By: Mike Hollingshaus
We are pleased to release our new short-term projections for 2018 to 2028. They incorporate the latest data to give Utahns newer insights into our changing demographics. Our projections show the state continuing to grow over the next ten years, at an average of 1.7 percent annually. This translates into 570,000 people. Household growth is also robust with an increase of 270,000 over 10 years. In general, births have slowed, and net migration is becoming an even more important component of Utah’s growth.
These new projections should help Utah’s policymakers as they plan for our future. We generated them using the Utah Demographic and Economic Model (UDEM). We previously used this model to generate long-term projections extending from 2016 to 2065. Users should still use the long-term projections for applications beyond 2028. But, for any short-term work, we recommend these new projections.
Why do we update projections? Long-term projections rely upon long-term trends, but, short-term projections must consider the cyclical short-term trends that require continual data monitoring. Policymakers rely particularly upon projections of the next few years for immediate plans and budgets. These short-term projections fill that need.
A lot has happened in the past few years, especially with births. Utah birth rates are declining quickly, especially among teen mothers. These rates have been steadily decreasing for a long time, especially since the last recession, and our long-term projections assumed that slow decline would continue.
Our team was genuinely surprised by how fast births have fallen in the last two years. These new projections account for the lowering birth rate. The new projection for 2018 to 2028 is about 530,000, compared to our initial figure of 580,000—a difference of 50,000. Births are contributing less to Utah’s population growth.
The projection of deaths is almost identical to our original projection. This means that overall, natural increase (births minus deaths) is becoming a smaller driver of population growth. We originally anticipated natural increase to contribute 65 percent of growth over these ten years, and we now project 59 percent. Utah will remain a natural increase state for some time. This contrasts sharply with many areas of the world, including some in the U.S., that experience natural decrease.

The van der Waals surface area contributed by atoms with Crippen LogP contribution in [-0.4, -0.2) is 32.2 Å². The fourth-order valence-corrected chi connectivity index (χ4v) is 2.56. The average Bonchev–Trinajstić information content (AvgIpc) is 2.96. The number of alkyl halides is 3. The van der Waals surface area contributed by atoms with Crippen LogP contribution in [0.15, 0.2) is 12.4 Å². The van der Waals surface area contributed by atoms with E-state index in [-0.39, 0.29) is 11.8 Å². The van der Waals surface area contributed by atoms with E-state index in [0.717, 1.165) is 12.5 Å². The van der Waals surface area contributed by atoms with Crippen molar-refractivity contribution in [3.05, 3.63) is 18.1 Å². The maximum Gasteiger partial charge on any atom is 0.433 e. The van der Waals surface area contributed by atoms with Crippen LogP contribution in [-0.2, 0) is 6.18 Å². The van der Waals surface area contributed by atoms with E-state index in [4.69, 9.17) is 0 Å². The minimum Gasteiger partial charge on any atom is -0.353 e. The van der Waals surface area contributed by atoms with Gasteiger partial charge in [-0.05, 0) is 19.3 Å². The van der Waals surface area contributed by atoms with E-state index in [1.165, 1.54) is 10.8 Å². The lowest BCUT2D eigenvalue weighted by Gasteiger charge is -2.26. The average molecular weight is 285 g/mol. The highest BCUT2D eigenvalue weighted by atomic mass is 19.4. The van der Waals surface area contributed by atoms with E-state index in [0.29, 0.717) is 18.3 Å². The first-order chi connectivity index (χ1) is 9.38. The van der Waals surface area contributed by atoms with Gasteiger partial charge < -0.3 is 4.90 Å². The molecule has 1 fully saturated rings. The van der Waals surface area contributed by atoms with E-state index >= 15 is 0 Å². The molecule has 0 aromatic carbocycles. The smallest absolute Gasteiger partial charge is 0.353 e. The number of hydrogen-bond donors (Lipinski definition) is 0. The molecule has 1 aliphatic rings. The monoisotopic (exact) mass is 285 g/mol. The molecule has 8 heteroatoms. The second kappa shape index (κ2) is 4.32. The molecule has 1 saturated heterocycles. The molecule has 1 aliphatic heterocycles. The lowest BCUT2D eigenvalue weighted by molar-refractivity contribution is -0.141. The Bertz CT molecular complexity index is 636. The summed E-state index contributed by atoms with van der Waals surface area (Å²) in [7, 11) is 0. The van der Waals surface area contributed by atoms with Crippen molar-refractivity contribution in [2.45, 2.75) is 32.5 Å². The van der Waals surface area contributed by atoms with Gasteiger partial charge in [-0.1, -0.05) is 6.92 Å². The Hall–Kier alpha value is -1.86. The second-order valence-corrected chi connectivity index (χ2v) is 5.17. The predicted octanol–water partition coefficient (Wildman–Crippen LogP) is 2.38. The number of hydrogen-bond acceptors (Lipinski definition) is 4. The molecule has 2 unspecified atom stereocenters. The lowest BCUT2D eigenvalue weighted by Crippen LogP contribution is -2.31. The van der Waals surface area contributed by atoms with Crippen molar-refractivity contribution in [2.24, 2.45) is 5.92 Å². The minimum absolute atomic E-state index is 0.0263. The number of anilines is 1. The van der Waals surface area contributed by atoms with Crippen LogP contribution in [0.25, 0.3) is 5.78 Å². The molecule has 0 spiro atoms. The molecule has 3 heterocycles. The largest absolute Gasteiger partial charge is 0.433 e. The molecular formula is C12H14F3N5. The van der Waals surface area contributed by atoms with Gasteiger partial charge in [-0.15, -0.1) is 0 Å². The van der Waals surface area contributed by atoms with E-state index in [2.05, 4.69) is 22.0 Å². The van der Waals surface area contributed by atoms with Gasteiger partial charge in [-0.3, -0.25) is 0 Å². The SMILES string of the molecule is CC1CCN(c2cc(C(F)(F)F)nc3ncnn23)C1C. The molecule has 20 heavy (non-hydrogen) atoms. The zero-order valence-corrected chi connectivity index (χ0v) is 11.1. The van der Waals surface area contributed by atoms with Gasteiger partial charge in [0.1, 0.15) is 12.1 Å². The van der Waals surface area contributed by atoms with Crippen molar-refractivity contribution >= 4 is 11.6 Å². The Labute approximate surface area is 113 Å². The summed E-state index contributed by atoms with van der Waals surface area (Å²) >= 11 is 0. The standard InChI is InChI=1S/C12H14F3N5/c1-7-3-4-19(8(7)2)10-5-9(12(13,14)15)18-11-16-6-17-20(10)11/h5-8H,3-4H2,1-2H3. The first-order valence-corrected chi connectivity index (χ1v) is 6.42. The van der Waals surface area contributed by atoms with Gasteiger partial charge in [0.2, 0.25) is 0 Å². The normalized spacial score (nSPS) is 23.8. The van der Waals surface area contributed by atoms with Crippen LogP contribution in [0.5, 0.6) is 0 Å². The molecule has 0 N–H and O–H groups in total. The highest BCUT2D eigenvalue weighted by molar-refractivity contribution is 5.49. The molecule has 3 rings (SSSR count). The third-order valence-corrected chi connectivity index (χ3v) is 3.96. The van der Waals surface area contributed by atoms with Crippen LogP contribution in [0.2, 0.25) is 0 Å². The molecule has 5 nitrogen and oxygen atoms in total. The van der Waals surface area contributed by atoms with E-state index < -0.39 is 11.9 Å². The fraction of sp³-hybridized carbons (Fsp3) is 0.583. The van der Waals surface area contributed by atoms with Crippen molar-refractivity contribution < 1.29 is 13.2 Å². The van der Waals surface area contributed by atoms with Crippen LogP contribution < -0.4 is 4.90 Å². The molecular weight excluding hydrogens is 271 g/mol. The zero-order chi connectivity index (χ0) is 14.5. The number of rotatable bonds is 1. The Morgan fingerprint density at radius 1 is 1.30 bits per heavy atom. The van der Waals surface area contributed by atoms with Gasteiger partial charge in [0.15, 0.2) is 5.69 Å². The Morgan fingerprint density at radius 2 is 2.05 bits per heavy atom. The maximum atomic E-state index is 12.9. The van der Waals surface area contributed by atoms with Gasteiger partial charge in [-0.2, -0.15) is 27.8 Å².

The remainder of growth is due to net migration. The economy is robust, and many people will move for a good job. But, economics are only part of Utah’s migration story. People also like the educational, health care, and other quality-of-life opportunities in Utah. And, people often move to Utah, or choose not to leave it, to be close to their families. Our national profile has risen considerably in the past couple decades, and those global interconnections make it easier for people to make Utah their home. We project migration will comprise 41 percent of total growth over the next 10 years (compared to our original 35).
Of course, this all depends upon continuing patterns. We simply can’t foresee recessions, catastrophes, major medical breakthroughs, or drastic changes in public policy. This is why our updated projections are so critical. We can see what’s actually happened reflected in the latest data, and update our models and numbers.
Utahns needs good population data, and we are grateful for the opportunity to apply our education and skills. It’s nice to see our work immediately useful to all kinds of people in the community, not just a handful of scholars.
Many government organizations use our projections. They help policymakers allocate tax dollars efficiently by knowing where the people and jobs will be. For example, our projections of the school-aged population inform anticipated student enrollments used for education budgeting. Businesses use them to determine future demand. Other researchers use the projections as inputs into their own models.
These latest projections are useful for anyone who wants current information on Utah’s most likely future. We look forward to bringing you further updates as more data become available.
Mike Hollingshaus is a demographer at the Kem C. Gardner Policy Institute.